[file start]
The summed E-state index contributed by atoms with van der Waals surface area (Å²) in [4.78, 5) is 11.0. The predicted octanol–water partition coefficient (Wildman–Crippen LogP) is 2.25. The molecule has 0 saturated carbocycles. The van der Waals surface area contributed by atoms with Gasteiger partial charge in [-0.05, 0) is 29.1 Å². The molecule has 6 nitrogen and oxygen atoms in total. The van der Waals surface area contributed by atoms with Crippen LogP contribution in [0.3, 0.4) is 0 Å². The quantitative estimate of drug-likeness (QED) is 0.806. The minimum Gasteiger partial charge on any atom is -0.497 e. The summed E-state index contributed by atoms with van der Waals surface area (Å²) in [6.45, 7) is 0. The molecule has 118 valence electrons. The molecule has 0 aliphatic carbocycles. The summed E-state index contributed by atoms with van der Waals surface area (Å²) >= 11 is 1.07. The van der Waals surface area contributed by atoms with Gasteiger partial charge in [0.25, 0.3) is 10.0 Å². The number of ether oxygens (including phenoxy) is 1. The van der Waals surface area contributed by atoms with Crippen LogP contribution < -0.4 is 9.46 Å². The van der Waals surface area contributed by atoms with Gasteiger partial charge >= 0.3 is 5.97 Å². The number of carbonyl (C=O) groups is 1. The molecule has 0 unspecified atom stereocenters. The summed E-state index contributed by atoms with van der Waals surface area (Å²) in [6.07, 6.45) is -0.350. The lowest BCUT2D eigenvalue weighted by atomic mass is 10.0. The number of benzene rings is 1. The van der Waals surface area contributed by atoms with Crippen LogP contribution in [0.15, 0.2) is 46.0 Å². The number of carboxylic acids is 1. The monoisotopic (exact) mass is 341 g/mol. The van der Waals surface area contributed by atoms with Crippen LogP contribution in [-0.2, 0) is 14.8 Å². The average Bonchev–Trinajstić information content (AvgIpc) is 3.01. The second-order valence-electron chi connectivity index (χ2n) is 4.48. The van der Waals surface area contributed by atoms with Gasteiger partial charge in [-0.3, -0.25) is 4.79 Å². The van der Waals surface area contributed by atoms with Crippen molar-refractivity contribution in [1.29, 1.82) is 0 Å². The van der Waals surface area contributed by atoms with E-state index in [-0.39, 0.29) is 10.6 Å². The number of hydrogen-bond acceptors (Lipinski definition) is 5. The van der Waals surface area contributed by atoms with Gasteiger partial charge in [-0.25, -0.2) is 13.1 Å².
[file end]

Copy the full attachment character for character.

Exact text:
The summed E-state index contributed by atoms with van der Waals surface area (Å²) in [4.78, 5) is 11.0. The predicted octanol–water partition coefficient (Wildman–Crippen LogP) is 2.25. The molecule has 0 saturated carbocycles. The van der Waals surface area contributed by atoms with Gasteiger partial charge in [-0.05, 0) is 29.1 Å². The molecule has 6 nitrogen and oxygen atoms in total. The van der Waals surface area contributed by atoms with Crippen LogP contribution in [0.3, 0.4) is 0 Å². The quantitative estimate of drug-likeness (QED) is 0.806. The minimum Gasteiger partial charge on any atom is -0.497 e. The summed E-state index contributed by atoms with van der Waals surface area (Å²) in [6.45, 7) is 0. The molecule has 118 valence electrons. The molecule has 0 aliphatic carbocycles. The summed E-state index contributed by atoms with van der Waals surface area (Å²) >= 11 is 1.07. The van der Waals surface area contributed by atoms with Gasteiger partial charge in [0.25, 0.3) is 10.0 Å². The number of ether oxygens (including phenoxy) is 1. The van der Waals surface area contributed by atoms with Crippen LogP contribution < -0.4 is 9.46 Å². The van der Waals surface area contributed by atoms with Gasteiger partial charge >= 0.3 is 5.97 Å². The number of carbonyl (C=O) groups is 1. The molecule has 0 unspecified atom stereocenters. The summed E-state index contributed by atoms with van der Waals surface area (Å²) in [6.07, 6.45) is -0.350. The lowest BCUT2D eigenvalue weighted by atomic mass is 10.0. The number of benzene rings is 1. The van der Waals surface area contributed by atoms with Crippen LogP contribution in [0.15, 0.2) is 46.0 Å². The number of carboxylic acids is 1. The monoisotopic (exact) mass is 341 g/mol. The van der Waals surface area contributed by atoms with Crippen LogP contribution in [-0.2, 0) is 14.8 Å². The average Bonchev–Trinajstić information content (AvgIpc) is 3.01. The second-order valence-electron chi connectivity index (χ2n) is 4.48. The van der Waals surface area contributed by atoms with Gasteiger partial charge in [-0.3, -0.25) is 4.79 Å². The van der Waals surface area contributed by atoms with Crippen molar-refractivity contribution in [1.29, 1.82) is 0 Å². The van der Waals surface area contributed by atoms with E-state index in [-0.39, 0.29) is 10.6 Å². The number of hydrogen-bond acceptors (Lipinski definition) is 5. The van der Waals surface area contributed by atoms with Gasteiger partial charge in [-0.25, -0.2) is 13.1 Å².